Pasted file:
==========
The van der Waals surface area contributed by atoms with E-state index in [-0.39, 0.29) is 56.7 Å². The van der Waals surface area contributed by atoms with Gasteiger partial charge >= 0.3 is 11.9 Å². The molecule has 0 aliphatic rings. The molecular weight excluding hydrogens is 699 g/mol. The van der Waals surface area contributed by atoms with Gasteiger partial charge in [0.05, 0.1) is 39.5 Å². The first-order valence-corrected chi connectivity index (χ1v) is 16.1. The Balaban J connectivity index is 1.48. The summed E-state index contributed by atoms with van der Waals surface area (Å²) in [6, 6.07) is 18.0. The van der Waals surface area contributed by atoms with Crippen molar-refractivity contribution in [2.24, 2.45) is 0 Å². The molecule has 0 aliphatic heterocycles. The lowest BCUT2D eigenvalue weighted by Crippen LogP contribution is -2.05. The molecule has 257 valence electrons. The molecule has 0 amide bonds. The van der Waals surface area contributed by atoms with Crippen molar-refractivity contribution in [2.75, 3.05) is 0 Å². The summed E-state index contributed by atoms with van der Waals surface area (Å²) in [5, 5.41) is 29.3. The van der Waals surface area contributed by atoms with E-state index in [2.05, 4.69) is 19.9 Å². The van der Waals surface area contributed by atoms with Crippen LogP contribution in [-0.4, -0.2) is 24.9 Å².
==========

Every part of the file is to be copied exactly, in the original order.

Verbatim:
The van der Waals surface area contributed by atoms with E-state index in [-0.39, 0.29) is 56.7 Å². The van der Waals surface area contributed by atoms with Gasteiger partial charge >= 0.3 is 11.9 Å². The molecule has 0 aliphatic rings. The molecular weight excluding hydrogens is 699 g/mol. The van der Waals surface area contributed by atoms with Gasteiger partial charge in [0.05, 0.1) is 39.5 Å². The first-order valence-corrected chi connectivity index (χ1v) is 16.1. The Balaban J connectivity index is 1.48. The summed E-state index contributed by atoms with van der Waals surface area (Å²) in [6, 6.07) is 18.0. The van der Waals surface area contributed by atoms with Crippen molar-refractivity contribution in [2.24, 2.45) is 0 Å². The molecule has 0 aliphatic heterocycles. The lowest BCUT2D eigenvalue weighted by Crippen LogP contribution is -2.05. The molecule has 257 valence electrons. The molecule has 0 amide bonds. The van der Waals surface area contributed by atoms with Crippen molar-refractivity contribution in [2.75, 3.05) is 0 Å². The summed E-state index contributed by atoms with van der Waals surface area (Å²) in [5, 5.41) is 29.3. The van der Waals surface area contributed by atoms with E-state index in [2.05, 4.69) is 19.9 Å². The van der Waals surface area contributed by atoms with Crippen LogP contribution in [-0.4, -0.2) is 24.9 Å².